Farmers invited to take part in first step towards a greener future

10 March 2021

Confor welcomes the first phase of the pilot of the Sustainable Farming Incentive.  Confor has worked tirelessly to ensure that woodland is included in the new Environmental Land Management Scheme.  We are delighted with the outcome that on-farm woodland will form one of the “standards” for participation in this first component pilot. 

Details of the new scheme have been published today and expressions of interest for the pilot will open from Monday 15 March.

The Sustainable Farming Incentive is the first of three schemes to be piloted and co-designed under the Environmental Land Management Scheme. Further information on the other two schemes, Local Nature Recovery and Landscape Recovery, will be shared later this year.

The three schemes will reward land managers for producing public goods like biodiversity, cleaner water, cleaner air, improving soil, and carbon reduction on their land. They will help land managers play a crucial role in the national effort to tackle climate change by reducing carbon emissions.

The Sustainable Farming Incentive will support approaches to farming that deliver for the environment, such as actions to improve soil health, on farm woodland, hedgerows and integrated pest management.

The pilot will build on the great success of the ongoing programme of tests and trials, which already involve over 3000 farmers and other land managers. Tests and trials focus on trying out individual parts of the future scheme, like land management plans or different payment methods – whereas the pilot will test a working version of the scheme from start to finish.  

Successful candidates will then be invited to complete their application and, if eligible, they will enter into a pilot agreement starting from October 2021. This initial stage will be open to several hundred farmers, reflecting England’s distribution of farm types and locations.

Pilot participants will be asked to take part in a range of co-design activities, providing rapid feedback on their experience of all aspects of the process - from pre-application to implementing their agreements. This will ensure the scheme is fully workable and user-friendly once fully rolled out from 2024.  

For the first phase of the Sustainable Farming Incentive pilot, a farmer is only eligible if they:   

  • are a recipient of the Basic Payments Scheme, registered on the Rural Payments Agency system  
  • enter land parcels (fields) into the pilot that do not have an existing agri-environment agreement on them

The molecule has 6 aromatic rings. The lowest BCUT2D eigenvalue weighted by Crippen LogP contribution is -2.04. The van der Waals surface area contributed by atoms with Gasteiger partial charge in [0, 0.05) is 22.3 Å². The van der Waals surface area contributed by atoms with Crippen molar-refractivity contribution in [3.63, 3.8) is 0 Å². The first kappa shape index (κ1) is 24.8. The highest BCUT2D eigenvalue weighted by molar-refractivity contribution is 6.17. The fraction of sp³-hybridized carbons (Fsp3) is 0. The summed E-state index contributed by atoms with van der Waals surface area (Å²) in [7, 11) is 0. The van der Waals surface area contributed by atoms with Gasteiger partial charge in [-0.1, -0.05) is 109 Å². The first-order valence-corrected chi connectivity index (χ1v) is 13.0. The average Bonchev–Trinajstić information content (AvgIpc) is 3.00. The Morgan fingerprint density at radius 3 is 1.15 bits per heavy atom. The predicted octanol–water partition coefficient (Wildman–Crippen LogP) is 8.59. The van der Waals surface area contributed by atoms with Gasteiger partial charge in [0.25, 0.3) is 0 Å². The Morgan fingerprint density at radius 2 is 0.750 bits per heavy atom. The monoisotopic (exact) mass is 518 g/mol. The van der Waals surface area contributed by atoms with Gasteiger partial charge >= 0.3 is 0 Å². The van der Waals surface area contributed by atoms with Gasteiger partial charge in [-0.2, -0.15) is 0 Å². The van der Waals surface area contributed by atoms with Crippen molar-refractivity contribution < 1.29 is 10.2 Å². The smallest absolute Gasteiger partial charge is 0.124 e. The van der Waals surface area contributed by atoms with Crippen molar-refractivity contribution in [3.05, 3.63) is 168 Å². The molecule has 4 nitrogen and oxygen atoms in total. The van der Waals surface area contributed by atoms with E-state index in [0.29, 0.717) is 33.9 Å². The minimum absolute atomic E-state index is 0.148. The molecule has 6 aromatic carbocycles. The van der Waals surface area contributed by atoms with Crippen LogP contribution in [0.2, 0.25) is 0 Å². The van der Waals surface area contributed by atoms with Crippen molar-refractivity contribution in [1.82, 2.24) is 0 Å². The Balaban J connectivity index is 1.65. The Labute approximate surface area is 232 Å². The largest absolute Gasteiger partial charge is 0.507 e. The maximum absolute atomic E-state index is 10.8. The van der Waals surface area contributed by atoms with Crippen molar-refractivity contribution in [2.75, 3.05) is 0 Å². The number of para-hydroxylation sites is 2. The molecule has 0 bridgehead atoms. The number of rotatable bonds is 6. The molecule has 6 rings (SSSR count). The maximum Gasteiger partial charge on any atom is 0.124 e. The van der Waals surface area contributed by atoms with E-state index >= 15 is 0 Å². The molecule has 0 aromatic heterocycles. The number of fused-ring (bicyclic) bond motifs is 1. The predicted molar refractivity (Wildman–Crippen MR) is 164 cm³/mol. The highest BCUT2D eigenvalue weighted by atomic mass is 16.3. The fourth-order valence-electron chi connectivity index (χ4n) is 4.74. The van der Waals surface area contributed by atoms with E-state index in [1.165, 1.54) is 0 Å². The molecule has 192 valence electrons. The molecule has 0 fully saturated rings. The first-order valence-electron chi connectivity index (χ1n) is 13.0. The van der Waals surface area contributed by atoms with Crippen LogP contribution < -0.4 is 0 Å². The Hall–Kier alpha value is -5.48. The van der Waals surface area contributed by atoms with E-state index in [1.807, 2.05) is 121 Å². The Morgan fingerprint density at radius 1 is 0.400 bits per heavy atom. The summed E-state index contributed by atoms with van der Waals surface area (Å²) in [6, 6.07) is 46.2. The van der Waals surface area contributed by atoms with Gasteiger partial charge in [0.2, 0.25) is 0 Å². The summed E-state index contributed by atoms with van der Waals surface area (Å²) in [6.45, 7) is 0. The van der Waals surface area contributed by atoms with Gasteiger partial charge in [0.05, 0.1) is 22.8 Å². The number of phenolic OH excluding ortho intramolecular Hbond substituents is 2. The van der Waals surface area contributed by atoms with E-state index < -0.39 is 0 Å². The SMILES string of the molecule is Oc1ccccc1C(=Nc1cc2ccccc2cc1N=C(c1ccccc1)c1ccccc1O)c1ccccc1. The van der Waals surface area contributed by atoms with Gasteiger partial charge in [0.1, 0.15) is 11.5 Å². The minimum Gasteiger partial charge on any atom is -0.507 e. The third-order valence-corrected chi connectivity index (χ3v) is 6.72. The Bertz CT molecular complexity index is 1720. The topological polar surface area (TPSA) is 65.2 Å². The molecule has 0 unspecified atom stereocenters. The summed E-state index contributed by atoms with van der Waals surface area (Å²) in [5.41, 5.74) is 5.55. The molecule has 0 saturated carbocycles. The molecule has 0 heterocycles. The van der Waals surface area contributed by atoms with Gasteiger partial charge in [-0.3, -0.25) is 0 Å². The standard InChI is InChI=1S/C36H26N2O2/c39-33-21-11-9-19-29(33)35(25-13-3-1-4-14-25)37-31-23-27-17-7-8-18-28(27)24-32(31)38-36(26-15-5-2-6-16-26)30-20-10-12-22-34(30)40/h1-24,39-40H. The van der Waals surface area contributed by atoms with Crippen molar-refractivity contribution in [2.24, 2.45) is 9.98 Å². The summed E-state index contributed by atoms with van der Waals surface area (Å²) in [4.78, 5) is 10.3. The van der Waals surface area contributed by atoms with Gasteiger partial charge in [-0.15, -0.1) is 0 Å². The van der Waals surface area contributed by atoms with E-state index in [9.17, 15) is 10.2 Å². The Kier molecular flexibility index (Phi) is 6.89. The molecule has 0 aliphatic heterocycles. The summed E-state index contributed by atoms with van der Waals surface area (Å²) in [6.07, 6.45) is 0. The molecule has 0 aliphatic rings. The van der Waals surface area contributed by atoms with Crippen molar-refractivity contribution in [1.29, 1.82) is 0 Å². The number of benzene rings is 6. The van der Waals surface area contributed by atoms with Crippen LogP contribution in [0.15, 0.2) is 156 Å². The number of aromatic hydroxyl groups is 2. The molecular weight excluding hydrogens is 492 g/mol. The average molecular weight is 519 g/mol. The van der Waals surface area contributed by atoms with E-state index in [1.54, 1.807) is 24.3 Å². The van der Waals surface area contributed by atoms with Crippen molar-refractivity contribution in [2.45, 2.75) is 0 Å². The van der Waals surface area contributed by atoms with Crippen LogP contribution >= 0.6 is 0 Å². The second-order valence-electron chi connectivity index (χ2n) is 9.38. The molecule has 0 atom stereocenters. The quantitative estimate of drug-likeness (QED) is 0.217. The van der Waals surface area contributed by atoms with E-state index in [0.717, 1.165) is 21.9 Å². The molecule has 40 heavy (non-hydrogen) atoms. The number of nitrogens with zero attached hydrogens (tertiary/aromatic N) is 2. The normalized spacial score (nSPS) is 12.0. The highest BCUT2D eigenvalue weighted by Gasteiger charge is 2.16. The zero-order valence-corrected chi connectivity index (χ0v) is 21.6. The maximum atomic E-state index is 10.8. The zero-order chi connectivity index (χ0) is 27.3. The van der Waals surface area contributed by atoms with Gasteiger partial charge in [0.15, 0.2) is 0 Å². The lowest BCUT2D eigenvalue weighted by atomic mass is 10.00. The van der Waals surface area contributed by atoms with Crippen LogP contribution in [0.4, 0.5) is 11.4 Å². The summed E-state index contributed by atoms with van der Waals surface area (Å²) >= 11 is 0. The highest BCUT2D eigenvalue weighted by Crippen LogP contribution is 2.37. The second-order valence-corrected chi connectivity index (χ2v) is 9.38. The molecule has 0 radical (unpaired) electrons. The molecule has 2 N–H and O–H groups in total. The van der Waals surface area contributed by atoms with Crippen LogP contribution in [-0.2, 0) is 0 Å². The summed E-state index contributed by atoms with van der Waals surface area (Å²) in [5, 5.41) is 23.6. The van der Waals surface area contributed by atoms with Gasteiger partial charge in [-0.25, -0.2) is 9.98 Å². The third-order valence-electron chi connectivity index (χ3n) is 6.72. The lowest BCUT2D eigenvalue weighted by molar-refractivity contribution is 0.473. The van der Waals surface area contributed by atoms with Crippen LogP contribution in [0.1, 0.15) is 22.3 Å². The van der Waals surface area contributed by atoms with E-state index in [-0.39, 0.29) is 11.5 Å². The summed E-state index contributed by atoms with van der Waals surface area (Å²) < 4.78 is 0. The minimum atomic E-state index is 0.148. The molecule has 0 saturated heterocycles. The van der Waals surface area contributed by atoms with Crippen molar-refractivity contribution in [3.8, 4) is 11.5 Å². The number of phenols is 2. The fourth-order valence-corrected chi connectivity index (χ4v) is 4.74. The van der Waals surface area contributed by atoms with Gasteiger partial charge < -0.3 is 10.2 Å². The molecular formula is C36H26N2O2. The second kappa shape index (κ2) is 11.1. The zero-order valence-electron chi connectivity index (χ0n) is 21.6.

• have management control of the land for the duration of the pilot. They must either own the land with management control or have a tenancy of enough length to implement their pilot agreement (including landlord’s permission if required)  
  • enter land parcels that are in England   
  • enter land parcels that are not common land   

In the first phase of the pilot, participants will be able to select from an initial set of eight standards to build their own agreements. The standards will promote cleaner air and water, and guard against environmental risks such as climate change and flooding. Within each standard there are three levels for participants to choose from – Introductory, Intermediate and Advanced. Each level is more challenging, and more rewarding, than the previous level and delivers greater environmental benefits.  

For the first phase of the pilot, payment rates for land management actions will be set at a broadly equivalent level to rates under Countryside Stewardship. This is a starting position only and updated payment rates for the launch of the Sustainable Farming Incentive scheme from 2022 are currently being developed, in consultation with farmers and representative groups.  

Farmers who participate in piloting will continue to receive their BPS payments while they are in pilot agreements. 

It would be possible for a farmer to be involved in piloting and be in a Countryside Stewardship (CS) agreement – but not involving the same parcels of land (fields).  In other words, a farmer could have some land parcels in the pilot, and other parcels in CS, but not the same parcels in both.